Today the Supreme Court ruled five-to-four that "enemy combatants" in lock-up at Guantanamo Bay may challenge the lawfulness of their detentions by way of seeking the writ of habeas corpus. Justice Kennedy, writing for the majority, gave an overview of his 70-page opinion thus:
Petitioners present a question not resolved by our earlier cases relating to the detention of aliens at Guantanamo: whether they have the constitutional privilege of habeas corpus, a privilege not to be withdrawn except in conformance with the Suspension Clause, Art. I, § 9, cl. 2. We hold these petitioners do have the habeas corpus privilege. Congress has enacted a statute, the Detainee Treatment Act of 2005 (DTA), 119 Stat. 2739, that provides certain procedures for review of the detainees’ status. We hold that those procedures are not an adequate and effective substitute for habeas corpus. Therefore § 7 of the Military Commissions Act of 2006 (MCA), 28 U.S.C.A. § 2241(e) (Supp. 2007), operates as an unconstitutional suspension of the writ. We do not address whether the President has authority to detain these petitioners nor do we hold that the writ must issue. These and other questions regarding the legality of the detention are to be resolved in the first instance by the District Court.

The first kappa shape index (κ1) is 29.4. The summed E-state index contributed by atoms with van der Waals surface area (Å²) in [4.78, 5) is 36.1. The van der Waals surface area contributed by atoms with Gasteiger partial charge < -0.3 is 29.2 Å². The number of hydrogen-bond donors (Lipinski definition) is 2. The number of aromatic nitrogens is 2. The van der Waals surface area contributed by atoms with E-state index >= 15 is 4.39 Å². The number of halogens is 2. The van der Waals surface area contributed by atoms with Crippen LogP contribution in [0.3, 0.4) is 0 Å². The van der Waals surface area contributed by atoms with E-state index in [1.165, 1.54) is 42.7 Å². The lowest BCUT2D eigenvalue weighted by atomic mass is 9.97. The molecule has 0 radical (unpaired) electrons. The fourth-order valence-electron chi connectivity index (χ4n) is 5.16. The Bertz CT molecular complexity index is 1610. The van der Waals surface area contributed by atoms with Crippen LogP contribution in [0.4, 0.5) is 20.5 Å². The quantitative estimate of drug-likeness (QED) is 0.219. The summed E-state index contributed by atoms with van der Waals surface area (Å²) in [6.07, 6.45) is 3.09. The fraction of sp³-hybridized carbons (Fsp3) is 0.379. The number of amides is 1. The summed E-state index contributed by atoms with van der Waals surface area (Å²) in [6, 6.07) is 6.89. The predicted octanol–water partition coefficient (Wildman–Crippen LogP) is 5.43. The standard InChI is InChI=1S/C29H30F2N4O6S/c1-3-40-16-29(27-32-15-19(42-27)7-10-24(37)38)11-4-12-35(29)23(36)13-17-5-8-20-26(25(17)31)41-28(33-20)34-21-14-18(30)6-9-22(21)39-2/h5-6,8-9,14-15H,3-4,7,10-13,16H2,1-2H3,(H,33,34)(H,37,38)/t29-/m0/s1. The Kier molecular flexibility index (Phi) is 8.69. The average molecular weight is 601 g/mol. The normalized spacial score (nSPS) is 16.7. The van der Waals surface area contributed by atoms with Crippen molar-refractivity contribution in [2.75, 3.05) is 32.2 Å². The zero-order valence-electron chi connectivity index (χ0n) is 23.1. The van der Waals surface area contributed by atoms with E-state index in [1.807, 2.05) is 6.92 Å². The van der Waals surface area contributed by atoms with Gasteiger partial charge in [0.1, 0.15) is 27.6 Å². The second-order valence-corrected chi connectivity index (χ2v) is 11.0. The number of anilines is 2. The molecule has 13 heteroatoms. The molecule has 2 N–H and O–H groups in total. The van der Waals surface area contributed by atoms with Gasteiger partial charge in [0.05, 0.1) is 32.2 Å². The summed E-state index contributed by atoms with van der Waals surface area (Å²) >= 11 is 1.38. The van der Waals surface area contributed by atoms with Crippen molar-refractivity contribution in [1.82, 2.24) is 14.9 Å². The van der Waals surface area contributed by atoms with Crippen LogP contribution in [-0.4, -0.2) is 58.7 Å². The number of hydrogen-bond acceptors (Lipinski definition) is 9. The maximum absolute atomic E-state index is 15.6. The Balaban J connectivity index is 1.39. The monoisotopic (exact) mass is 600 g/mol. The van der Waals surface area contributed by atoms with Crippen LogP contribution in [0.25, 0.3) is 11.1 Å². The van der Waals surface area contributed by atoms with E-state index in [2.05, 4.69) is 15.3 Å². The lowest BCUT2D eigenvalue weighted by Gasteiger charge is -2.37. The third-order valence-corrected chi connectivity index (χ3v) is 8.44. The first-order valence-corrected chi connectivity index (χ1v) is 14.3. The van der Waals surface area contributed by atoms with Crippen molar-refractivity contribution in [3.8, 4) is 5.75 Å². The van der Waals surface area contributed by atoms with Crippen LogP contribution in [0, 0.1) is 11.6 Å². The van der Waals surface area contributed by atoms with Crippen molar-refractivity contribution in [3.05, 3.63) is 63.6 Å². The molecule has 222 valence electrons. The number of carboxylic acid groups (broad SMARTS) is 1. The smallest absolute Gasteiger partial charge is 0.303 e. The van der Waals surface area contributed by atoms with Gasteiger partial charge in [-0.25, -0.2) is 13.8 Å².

Boumediene v. Bush, No. 06-1195, slip op. at 1-2 (U.S. June 12, 2008).
Justices Breyer, Ginsburg, Souter, and Stevens joined in the majority opinion.
Chief Justice Robert and Justices Alito, Scalia, and Thomas dissented.